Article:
Discuss Sarte’s concept of the Thetare of Situations with reference to Huis Clos
Jean-Paul Sartre created a new dramatic concept called the Theatre of Situations which is based on his philosophical work L’Etre et le N é ant written in 1943. His existentialism deeply influenced society and intellectuals in particular. According to his specific point of view, man now was only determined by the decisions and actions he makes and nothing else. However, Sartre’s concept of the Theatre of Situations that the angst, which marked the twentieth century, was only faced up with nineteenth century tools. A circumstance which his drama Huis Clos, written in 1943, clearly shows.
Sartre’s existentialism is an atheistic philosophy, which indicates that in man existence precedes essence. There is no universal essence of man but in contrast to that, man is a free being who creates his own essence by making his own decisions. His acts are all-important as “ l’homme n’est rien d’autre que ce qu’il se fait.“ Consequently, existentialism equally speaks of man’s anguish. His being is totally dependent upon the choices he makes and is, therefore, responsible for them and cannot find any excuse.
“L’homme est condamné à être libre. Condamné, parce qu’il n’est pas creé lui-même, et par ailleurs cependant libre, parce qu’une fois jeté dans ce monde, il est responsible de tout ce qu’il fait”
When Sartre considers the self, he always distinguishes between être-en-soi and être-pour-soi. The latter describes a state of being in which the human being has the freedom to choose and, therefore, has to act. It is characterized as free and fluid in contrast to the solid and static of être-en-soi, which cannot be changed anymore. It is inanimated and unconscious, not able to choose and hence, freedom is not existent within the state of être-en-soi.
According to Sartre’s philosophical concept, human beings always have the temptation to tend towards être-en-soi. They have to renew their freedom by making new choices and actions, as the state of freedom, the être-pour-soi, is never a static and solid one. Having to make choices all the time and being responsible for them, some people prefer to rest as quasi-objects.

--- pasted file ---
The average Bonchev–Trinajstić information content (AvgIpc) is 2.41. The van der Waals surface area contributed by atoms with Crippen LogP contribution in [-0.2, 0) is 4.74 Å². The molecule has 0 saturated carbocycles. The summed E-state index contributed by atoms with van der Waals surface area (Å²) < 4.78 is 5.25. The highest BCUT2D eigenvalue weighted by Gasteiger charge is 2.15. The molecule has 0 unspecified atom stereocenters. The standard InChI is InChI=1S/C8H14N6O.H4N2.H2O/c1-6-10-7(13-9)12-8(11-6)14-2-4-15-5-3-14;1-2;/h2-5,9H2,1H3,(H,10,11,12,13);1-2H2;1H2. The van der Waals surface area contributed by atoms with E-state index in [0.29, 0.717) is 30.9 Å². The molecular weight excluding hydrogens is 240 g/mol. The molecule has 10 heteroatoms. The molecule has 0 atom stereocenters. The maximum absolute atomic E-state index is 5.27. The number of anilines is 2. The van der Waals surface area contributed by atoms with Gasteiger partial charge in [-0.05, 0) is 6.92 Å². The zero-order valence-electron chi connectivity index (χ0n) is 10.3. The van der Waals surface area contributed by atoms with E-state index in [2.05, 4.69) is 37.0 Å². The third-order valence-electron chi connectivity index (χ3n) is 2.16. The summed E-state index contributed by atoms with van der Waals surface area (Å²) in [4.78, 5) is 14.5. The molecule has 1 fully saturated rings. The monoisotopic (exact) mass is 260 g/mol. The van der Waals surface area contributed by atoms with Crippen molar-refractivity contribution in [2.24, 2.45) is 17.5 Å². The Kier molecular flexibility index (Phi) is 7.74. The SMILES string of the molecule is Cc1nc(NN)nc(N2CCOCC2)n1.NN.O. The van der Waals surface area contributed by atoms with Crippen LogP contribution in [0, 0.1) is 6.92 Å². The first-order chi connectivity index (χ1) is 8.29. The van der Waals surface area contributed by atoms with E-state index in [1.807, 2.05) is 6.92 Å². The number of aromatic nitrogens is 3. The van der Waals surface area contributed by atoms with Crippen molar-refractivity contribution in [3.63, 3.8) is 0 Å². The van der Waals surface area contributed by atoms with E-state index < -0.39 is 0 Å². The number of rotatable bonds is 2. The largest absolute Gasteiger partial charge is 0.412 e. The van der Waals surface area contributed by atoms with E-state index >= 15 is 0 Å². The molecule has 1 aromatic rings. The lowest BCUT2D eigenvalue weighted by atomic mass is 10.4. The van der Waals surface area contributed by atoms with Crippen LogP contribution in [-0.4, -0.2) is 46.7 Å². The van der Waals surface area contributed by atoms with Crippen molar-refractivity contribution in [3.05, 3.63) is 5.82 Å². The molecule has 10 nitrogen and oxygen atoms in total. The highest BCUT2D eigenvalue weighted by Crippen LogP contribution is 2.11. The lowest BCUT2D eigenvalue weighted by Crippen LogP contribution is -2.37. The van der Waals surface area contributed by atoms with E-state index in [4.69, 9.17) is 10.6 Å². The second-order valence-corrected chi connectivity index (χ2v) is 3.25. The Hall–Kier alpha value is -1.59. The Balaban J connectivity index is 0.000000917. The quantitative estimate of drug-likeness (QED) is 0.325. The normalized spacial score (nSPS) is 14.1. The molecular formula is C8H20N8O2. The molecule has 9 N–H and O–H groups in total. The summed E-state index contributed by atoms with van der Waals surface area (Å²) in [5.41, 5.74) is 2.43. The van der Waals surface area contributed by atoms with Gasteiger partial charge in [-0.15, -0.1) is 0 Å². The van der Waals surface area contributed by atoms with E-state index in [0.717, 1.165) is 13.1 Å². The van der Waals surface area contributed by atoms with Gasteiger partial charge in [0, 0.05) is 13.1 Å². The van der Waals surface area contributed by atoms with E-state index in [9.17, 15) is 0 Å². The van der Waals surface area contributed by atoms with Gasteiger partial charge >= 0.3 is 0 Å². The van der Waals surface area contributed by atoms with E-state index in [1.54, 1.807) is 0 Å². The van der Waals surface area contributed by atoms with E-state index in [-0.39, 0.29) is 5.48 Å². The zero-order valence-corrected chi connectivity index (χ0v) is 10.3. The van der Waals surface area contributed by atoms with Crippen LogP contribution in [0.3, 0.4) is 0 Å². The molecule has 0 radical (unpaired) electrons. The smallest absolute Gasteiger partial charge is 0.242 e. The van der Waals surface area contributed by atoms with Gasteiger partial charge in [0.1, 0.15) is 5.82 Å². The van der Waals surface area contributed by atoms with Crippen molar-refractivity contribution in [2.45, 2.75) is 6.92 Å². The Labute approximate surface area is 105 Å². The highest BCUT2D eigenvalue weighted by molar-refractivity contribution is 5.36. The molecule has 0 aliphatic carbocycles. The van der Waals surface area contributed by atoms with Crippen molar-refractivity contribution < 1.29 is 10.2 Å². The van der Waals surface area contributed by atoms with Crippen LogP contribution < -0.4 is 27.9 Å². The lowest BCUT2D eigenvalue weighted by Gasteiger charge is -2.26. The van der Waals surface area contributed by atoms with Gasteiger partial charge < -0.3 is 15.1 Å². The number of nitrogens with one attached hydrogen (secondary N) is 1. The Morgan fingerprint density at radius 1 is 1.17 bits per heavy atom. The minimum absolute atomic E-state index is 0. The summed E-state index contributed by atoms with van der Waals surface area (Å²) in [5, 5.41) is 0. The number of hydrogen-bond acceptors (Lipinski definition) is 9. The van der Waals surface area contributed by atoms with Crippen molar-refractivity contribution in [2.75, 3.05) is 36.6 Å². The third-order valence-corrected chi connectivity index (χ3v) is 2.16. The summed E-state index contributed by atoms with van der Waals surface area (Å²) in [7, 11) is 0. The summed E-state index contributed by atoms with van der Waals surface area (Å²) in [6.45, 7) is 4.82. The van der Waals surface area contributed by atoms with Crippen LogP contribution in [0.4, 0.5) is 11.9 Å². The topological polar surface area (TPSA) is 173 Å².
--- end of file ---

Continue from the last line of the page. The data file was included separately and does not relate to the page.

Sartre refers to that escape from one’s liberty and responsibility as bad faith. A human being in bad faith turns to authority, which could be his religion or a political party for example, and does not trust on his own ability of guidance. Confronted with a choice, he passes responsibility for his acts on to the others. He has a justification for his acts, which is not his own reflection but the belonging to a certain authority, which takes away his responsibility as well as his freedom. The human being has turned into an être-en-soi, an static and solid object which does not depend upon choice or act but is simply an object.
Sartre’s dramatic concept is deeply linked with his existentialism. He emphasizes the moment of choice in the drama, stressing the existentialist belief that man is not created but creates himself through his decisions and the way he acts.
“ From now on, the central matter of a play should not be the character whom we describe with erudite theatrical language and who is nothing more than a collection of our vows…but the situation….If it is true that human beings are free in a given situation, and that they choose themselves in, and by virtue of, this situation, then we must show in the theatre simple and human situations and the freedom which is chosen in these situations. …The most moving thing the theatre can show is a character in the process of making themselves, the moment of choice, of that free decision which sets in train a morality and a whole life.”
 Sartre, Jean-Paul (1967) L’Existentialisme est un humanisme, Paris, Gallimard p.22
 Sartre, Jean-Paul (1967) L’Existentialisme est un humanisme, Paris, Gallimard p.37
 Sarte, Jean-Paul ( M.Contant and M. Rybalka, eds) (1973) Un theatre de situations, Paris, Gallimard